I’ve been doing web design, web development and consulting for quite a number of years now. Learning how to properly price your services as a web consultant can be tough.
This question comes up quite a bit in the web design and development world.
“How the heck do I price my services?!”
It completely depends. Usually, it entirely depends on a few factors:
- How experienced are you?
- Have you done work for any large companies?
- How fast can you get the job done?
- Can you solve your client’s problems?
The list goes on, and on, and on!
Generally, it comes down to three different types of pricing. How you decide on which pricing model to settle on, is all up to you.
Without further ado, lets explore those three pricing options.
This seems to the be the most popular – and in my opinion, the worst (bare with me!). Hourly can work great in some scenarios. For example, I generally price out my services at an hourly rate after a project has been completed.
Lets say I design, build and launch a website for an architectural firm (which I did recently – check it out). After the website is built, if they want any maintenance done (updating plugins, content, etc), that’s all at an hourly rate. I basically estimate the amount of time it takes to complete the task, they pay upfront, I do the work. Done! Easy peasy.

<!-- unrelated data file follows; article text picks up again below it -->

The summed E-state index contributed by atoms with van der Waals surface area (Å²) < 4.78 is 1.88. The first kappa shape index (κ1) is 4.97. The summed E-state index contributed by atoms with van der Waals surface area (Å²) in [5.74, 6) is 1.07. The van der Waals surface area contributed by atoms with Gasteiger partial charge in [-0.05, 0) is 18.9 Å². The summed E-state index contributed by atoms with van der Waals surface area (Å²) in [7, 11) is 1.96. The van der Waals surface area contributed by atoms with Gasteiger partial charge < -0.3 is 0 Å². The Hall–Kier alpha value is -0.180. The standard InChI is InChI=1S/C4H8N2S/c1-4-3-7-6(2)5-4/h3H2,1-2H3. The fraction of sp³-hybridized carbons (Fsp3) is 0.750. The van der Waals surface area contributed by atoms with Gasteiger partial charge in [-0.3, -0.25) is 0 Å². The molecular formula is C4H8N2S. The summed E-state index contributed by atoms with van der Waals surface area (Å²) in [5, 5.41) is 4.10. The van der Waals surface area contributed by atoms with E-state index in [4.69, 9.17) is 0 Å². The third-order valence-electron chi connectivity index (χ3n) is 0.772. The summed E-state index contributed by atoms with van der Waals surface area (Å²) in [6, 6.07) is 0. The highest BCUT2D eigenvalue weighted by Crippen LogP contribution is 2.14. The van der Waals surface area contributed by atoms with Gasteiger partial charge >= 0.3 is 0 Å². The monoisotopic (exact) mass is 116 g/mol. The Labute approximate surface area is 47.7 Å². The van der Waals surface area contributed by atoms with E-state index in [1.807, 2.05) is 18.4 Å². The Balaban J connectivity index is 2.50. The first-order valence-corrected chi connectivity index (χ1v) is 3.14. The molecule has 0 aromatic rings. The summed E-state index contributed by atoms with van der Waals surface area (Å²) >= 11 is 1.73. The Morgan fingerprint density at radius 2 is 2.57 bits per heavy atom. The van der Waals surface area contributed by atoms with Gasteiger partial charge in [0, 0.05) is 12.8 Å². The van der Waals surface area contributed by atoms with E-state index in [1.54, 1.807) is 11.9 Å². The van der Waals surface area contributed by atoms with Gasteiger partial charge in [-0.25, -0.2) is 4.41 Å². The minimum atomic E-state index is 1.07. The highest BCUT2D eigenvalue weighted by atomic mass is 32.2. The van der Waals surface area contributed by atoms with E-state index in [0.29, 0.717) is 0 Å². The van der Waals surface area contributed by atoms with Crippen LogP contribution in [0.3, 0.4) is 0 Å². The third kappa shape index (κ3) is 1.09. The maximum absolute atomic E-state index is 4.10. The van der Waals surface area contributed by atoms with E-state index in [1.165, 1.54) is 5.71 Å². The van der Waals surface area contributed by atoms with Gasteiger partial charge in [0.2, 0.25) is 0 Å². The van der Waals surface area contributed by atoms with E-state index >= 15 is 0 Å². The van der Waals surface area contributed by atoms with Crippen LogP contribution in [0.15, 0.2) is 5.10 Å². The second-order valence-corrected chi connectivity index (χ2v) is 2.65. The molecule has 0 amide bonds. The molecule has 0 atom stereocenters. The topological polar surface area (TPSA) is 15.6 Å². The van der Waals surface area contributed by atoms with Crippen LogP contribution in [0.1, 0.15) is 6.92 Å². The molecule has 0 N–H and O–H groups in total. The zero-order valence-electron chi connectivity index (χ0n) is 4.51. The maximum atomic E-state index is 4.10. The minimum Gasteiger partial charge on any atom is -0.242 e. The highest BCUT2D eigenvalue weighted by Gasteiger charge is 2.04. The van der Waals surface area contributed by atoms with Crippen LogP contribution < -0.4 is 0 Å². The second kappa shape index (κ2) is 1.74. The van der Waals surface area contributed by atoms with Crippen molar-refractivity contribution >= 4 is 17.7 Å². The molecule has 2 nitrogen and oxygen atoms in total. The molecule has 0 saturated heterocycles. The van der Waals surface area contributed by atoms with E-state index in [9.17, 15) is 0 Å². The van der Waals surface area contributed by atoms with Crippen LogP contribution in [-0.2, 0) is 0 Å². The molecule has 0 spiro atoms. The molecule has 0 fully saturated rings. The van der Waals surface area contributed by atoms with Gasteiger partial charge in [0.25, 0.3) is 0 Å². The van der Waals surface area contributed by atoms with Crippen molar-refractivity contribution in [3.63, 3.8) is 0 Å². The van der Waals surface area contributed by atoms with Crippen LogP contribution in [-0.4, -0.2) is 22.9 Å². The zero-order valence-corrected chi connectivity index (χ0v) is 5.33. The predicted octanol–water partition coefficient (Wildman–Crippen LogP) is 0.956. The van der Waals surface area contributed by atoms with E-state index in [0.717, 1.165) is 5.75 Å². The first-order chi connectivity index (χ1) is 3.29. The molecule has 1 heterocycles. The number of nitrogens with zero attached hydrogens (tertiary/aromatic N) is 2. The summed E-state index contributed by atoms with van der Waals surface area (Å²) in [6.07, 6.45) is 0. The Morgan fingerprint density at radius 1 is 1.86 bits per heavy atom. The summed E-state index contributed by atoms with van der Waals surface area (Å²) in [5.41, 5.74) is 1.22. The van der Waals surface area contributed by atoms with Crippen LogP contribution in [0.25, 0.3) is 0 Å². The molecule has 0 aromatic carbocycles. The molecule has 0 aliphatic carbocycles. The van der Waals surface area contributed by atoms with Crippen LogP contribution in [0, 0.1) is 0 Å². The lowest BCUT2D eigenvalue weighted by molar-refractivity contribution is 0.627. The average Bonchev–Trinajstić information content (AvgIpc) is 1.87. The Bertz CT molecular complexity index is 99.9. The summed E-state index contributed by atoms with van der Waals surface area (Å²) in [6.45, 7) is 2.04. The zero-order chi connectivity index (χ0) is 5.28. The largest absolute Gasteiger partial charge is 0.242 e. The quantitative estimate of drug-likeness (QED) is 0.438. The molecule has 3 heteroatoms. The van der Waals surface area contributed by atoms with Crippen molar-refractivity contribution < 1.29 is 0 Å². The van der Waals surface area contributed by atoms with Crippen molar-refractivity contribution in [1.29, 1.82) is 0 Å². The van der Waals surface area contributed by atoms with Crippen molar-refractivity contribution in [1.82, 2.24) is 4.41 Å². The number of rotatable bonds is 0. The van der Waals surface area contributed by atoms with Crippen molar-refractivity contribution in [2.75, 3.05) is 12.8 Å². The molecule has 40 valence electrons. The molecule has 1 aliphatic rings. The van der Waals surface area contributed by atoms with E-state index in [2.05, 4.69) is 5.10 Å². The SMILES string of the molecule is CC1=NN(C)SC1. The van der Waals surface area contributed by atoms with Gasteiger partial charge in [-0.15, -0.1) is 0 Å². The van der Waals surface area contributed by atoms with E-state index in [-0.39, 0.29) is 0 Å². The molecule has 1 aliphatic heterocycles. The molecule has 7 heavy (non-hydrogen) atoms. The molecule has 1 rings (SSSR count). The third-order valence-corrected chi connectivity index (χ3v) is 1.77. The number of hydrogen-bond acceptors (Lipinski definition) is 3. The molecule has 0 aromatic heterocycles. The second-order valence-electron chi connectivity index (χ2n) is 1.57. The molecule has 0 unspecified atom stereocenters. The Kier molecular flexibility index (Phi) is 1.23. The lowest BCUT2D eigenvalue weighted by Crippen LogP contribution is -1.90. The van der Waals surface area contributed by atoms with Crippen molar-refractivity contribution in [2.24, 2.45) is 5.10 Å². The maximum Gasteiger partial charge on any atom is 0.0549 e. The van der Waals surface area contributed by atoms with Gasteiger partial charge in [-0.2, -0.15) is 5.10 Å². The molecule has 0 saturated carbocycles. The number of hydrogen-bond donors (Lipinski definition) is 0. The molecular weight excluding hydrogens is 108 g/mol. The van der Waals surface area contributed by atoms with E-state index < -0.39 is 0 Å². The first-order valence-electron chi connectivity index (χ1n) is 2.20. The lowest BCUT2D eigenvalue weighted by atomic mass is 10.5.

This brings us to our next model, which is..
I like this one a lot. It’s sort of a combination of hourly and flat fee. Let me explain.
Say someone comes to me with a project. 10 page website, they have a store on there with 30 products. They also want social media, branding and SEO efforts taking care of.
I sit down with the client over a 15-20 minute discovery sessions to figure out the exact goals that they’re trying to accomplish by doing all these things. Maybe they don’t even need SEO, or a website. So I scratch those off the list.
Now I’m left with a main website, with 30 products, social media and branding.
I estimate how many hours it will take, add them up, and present them with a fixed, flat fee price. These prices are generally non-negotiable, as you’d be leaving money on the table if you went under at all.
Tiered Package Pricing
This is one that I’ve used successfully in the past, and will probably use in the future as well.
One thing to understand is that owners of businesses like to be in charge. They’re the boss for a reason. So, let them by the boss. Let them have choices and let them choose a package that suits their needs.
I usually offer three different packages. The second tier is exactly what they ask for at a set price. The first tier is less in price with some functionalities stripped out of the second tier. The third tier is a more expensive solution, but has what they need + what else would benefit them.
It varies from business to business, but most companies generally pick the middle tier as it’s exactly what they’re looking for.
In conclusion, it really all depends on the project.
Doing some maintenance work? Go hourly.
Taking on a small or big project? Flat Fee or Tiered Project Pricing.
I hope you found some value from this post! Feel free to share it.